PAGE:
Maclean, Joanne, and Russell, Darren (2010) Pruitus ani. Australian Family Physician, 39 (6). pp. 366-370.
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Background Anal pruritus affects up to 5% of the population. It is often persistent and the constant urge to scratch the area can cause great distress. Although usually caused by a combination of irritants, particularly faecal soiling and dietary factors, it can be a symptom of serious dermatosis, skin or generalised malignancy or systemic illness.
Objective This article discusses the assessment and management of Pruritus ani.
Discussion It is important not to trivialise the symptom of anal Pruritus and to enquire about patient concerns regarding diagnosis. Once serious pathology has been excluded, management involves education about the condition; elimination of irritants contributing to the itch-scratch cycle including faecal soiling, dietary factors, soaps and other causes of contact dermatitis; and use of emollients and topical corticosteroid ointments. Compounded 0.006% capsaicin appears to be a safe and valid option for Pruritus not responding despite adherence to these conservative measures.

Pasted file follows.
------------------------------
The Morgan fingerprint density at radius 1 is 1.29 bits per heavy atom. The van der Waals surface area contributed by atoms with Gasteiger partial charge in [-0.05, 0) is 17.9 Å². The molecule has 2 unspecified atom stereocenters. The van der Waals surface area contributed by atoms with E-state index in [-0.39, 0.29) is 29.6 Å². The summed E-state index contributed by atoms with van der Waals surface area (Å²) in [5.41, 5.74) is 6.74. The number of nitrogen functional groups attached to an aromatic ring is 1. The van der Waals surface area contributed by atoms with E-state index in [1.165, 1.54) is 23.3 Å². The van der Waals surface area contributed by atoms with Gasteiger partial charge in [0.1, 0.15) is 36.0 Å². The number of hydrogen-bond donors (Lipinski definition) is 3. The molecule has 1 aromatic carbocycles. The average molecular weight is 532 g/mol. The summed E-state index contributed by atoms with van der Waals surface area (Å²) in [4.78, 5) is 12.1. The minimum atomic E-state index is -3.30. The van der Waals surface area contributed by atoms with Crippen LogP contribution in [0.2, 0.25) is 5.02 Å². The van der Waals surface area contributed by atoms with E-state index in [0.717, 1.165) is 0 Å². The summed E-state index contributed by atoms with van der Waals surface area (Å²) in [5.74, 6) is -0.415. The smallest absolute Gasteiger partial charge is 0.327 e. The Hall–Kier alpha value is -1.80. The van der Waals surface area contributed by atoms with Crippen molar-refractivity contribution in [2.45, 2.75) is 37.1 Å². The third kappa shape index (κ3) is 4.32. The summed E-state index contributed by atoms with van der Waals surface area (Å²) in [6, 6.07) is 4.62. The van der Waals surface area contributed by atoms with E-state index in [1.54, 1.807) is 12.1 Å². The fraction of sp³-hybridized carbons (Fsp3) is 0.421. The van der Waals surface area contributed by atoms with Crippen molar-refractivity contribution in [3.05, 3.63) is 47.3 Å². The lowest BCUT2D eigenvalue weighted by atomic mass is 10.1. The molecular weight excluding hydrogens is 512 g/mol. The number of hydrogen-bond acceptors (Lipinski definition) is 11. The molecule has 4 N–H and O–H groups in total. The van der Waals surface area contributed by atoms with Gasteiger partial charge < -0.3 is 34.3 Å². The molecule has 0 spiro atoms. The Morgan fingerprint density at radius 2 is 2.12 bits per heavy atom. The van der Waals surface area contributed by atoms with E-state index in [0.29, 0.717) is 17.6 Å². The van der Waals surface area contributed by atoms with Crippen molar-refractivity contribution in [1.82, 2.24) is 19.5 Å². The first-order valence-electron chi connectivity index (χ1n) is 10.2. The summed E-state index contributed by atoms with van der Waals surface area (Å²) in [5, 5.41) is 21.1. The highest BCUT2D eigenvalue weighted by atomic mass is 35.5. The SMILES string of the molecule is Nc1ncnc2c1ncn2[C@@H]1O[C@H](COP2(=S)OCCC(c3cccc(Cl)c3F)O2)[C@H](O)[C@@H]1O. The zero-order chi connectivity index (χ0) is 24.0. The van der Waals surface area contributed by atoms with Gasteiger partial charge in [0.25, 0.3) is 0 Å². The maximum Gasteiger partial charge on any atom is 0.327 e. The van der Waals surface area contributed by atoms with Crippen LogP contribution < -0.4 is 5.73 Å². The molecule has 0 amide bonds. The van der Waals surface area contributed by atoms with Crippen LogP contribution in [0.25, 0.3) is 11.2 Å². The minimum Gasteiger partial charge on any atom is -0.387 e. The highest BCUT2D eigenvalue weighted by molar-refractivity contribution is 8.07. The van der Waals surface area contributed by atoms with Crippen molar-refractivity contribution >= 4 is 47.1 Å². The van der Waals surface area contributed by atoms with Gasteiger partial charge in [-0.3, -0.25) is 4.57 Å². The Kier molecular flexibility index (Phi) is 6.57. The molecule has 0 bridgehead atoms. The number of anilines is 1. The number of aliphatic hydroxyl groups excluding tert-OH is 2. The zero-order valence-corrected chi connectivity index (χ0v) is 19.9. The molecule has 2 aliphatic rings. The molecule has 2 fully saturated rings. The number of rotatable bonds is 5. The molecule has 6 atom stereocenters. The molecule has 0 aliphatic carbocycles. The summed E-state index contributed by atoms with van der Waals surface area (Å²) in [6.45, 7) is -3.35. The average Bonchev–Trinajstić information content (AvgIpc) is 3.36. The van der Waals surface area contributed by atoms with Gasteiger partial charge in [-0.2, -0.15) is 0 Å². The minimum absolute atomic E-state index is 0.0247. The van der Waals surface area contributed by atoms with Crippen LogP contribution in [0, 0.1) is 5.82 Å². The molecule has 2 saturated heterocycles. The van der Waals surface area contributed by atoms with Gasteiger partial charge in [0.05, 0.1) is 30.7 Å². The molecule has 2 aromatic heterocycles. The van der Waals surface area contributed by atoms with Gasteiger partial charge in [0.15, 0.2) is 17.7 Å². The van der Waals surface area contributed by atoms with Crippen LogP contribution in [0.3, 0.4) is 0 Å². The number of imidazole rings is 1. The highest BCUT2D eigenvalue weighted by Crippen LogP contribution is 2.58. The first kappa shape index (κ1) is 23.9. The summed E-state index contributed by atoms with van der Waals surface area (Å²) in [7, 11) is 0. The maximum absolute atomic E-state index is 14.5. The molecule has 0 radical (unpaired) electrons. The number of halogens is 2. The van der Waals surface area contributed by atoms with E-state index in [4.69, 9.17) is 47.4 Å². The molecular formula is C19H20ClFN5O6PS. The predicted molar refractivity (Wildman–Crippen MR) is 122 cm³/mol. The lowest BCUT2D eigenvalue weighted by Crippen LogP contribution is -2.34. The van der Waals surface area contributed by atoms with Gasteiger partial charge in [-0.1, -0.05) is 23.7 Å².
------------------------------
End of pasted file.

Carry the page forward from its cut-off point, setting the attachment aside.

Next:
|Item Type:||Article (Refereed Research - C1)|
|Keywords:||pruritus ani, skin diseases, anus diseases|
Copyright to Australian Family Physician. Reproduced with permission. Permission to reproduce must be sought from the publisher, The Royal Australian College of General Practitioners: www.afp.org.au
|Date Deposited:||25 Mar 2011 06:27|
|FoR Codes:||11 MEDICAL AND HEALTH SCIENCES > 1117 Public Health and Health Services > 111799 Public Health and Health Services not elsewhere classified @ 100%|
|SEO Codes:||92 HEALTH > 9204 Public Health (excl. Specific Population Health) > 920499 Public Health (excl. Specific Population Health) not elsewhere classified @ 100%|
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